1. Multiple monsters will not use the Barrier simultaneously.
2. Each monster will use Barrier only once.
3. Distance between monsters will be increased.


Q. Corsairs still need to enhance and transcend two different weapons, all because of one skill that requires a pistol. Isn’t this a little unfair?


Classes like the Scout, Corsair and Outlaw were all envisioned as hybrid dagger/pistol characters. They weren’t designed to use both weapons interchangeably, though. We see the Corsair not as a class that is forced to process both weapons, but one that can choose to specialize in either of them, becoming either a dagger-wielding Corsair or a pistol-wielding one.

The same can be said about skills that are compatible with both weapons. These skills feel and act differently depending on whether you are a dagger- or pistol-specialized Scout, for example, which allows you the freedom of choosing between two distinct roles – or styles – from within the same class. In other words, we don’t intend to burden these classes with mandatory dagger + pistol setups, we want them to distinguish themselves as either dagger or pistol majors.


Q. So classes in the Scout tree use one-handed sword + pistol/dagger setups, but the only skills in the entire tree that require a one-handed sword are the Corsair’s Double Weapon Assault and Hexen Dropper. Why not just turn pistols and daggers into main weapons?


As we mentioned before, Scout-tree classes are intended for pistols and daggers. Apart from a few cases where the concept of the class/skill requires it, they aren’t really meant to use one-handed swords. Similarly, as a group of classes that specializes in subweapons, they cannot equip shields. Instead, they have the most attack-heavy attributes (critical rate, attack speed) and rely on evasion to keep themselves safe. Turning pistols and daggers into main weapons is a different issue altogether.

We have to say, though: we do agree that using a one-handed sword does not suit these classes well. It would be hard to make them not equip a main weapon at all due to technical factors, but we will think of alternatives to make it work better in this context.


Q. If players have no control over their basic stats, won’t they feel forced into certain classes to match their desired stat build?


When we say we want classes to manifest their unique roles and identities, we aren’t just talking about their strong points; we want their weaknesses to show as well. From this point of view, when we give players 390+n stat points to customize at will, two problems occur.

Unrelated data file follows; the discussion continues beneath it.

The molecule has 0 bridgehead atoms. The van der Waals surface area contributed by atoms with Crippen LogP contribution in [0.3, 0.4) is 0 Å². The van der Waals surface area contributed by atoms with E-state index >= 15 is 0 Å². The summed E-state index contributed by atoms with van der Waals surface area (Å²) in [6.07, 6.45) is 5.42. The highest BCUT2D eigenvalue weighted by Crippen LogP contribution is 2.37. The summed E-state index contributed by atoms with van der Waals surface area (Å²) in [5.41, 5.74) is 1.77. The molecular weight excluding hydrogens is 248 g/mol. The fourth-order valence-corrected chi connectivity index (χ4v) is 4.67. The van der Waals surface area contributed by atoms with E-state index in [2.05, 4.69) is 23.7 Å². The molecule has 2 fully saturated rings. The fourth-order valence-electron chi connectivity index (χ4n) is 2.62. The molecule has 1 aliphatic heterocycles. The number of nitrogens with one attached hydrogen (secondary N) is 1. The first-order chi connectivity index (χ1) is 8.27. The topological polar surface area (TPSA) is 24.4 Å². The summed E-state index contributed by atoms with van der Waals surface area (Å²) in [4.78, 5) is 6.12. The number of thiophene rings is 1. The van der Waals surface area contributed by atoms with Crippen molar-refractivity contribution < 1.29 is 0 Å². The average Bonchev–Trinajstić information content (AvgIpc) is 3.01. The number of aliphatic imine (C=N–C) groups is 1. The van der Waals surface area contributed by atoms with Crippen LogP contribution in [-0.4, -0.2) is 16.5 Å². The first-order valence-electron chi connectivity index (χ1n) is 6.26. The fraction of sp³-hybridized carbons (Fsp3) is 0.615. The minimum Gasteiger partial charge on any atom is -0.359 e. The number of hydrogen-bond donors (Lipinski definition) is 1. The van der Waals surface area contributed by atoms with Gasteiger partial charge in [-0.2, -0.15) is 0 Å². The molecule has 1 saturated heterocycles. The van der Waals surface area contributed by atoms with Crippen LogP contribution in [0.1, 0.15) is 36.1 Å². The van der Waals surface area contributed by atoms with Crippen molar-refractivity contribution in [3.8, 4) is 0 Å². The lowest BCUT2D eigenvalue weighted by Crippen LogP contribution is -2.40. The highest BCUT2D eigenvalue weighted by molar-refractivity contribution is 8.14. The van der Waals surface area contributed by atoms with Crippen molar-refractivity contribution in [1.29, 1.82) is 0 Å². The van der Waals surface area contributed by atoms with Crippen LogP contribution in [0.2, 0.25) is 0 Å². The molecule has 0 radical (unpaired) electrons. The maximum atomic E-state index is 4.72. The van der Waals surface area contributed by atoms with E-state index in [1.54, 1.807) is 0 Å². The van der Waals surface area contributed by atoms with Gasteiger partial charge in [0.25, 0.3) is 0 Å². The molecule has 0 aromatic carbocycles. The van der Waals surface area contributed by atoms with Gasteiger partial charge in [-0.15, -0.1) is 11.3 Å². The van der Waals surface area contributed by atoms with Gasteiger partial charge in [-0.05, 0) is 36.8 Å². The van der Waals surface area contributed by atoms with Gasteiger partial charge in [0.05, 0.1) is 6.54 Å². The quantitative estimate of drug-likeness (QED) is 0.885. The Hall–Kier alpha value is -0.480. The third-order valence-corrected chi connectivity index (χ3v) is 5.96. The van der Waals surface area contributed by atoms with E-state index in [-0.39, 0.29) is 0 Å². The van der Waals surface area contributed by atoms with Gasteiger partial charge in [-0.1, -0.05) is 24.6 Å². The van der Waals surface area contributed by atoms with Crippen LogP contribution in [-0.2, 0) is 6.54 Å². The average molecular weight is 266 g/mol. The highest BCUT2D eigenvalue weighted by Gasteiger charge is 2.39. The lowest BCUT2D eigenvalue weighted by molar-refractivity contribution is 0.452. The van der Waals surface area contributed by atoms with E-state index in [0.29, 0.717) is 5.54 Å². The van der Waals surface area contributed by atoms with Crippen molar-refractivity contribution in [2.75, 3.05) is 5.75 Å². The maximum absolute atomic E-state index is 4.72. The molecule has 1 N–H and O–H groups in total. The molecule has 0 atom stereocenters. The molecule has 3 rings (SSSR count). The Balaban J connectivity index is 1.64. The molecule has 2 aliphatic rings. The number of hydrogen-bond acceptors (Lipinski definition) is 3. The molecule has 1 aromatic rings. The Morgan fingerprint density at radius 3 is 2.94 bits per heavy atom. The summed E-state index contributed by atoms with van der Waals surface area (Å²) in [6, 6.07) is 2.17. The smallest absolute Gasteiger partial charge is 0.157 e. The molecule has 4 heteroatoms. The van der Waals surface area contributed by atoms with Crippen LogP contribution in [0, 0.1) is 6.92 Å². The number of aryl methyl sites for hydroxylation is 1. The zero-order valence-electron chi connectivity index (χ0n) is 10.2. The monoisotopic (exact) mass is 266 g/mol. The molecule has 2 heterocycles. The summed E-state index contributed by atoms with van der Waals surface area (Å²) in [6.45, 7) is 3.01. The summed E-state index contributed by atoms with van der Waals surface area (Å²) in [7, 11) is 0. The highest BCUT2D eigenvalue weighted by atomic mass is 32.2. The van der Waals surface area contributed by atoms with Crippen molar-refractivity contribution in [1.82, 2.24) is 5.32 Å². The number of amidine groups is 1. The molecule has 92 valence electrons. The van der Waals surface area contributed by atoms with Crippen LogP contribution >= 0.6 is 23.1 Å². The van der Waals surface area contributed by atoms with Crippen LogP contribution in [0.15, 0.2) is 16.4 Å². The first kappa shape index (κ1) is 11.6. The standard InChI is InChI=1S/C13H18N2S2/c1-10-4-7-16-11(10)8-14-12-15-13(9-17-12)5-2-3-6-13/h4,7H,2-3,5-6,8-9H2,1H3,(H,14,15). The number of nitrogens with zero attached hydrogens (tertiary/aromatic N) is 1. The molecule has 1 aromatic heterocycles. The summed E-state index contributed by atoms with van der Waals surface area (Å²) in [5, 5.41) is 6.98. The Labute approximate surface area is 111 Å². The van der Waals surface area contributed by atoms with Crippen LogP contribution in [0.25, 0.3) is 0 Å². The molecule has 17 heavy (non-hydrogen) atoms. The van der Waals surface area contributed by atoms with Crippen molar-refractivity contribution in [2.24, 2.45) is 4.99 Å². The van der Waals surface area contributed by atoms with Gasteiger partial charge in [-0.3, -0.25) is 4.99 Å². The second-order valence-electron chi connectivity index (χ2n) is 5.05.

1. You can invest stats to compensate for your classes’ disadvantages instead of amplifying its strengths, creating characters that pretty much have it all. This isn’t what we’re trying to do in TOS: we want people to play the classes, not the stats.

2. Players with vast knowledge on the games’ systems can take advantage of the stats to correct their character’s most crucial weaknesses. For those without the same knowledge, 390+ choices are too many, to the point where stat investments lose meaning.

In order to avoid these two problems while still protecting the role of character customization in TOS, in the future we want to gradually allow players to invest more stat points at will, besides those obtained through Statues of Goddess Zemyna and quests.


Q. The new UI is too inconvenient. You can’t tell a skill’s overheat unless you get at least one level of it, and the tooltips don’t tell you about mounting compatibility either.


Those are problems we are aware of and already working to improve.
 



As a final note, would just like to say that, as you can imagine, going over all the skills and features we’ve been receiving feedback on and reworking them into something satisfactory is going to take a good while, more than what we initially expected when we began developing [Re:Build].

We wish we had seen the need for this rework sooner, but we will take this as process to improve Tree of Savior in a way that is meaningful to all of us, and we are eager to continue applying your feedback and ideas into our development plans.

Thank you to all the players who have been discussing the [Re:Build] news and communicating with us; we really appreciate your attention and enthusiasm.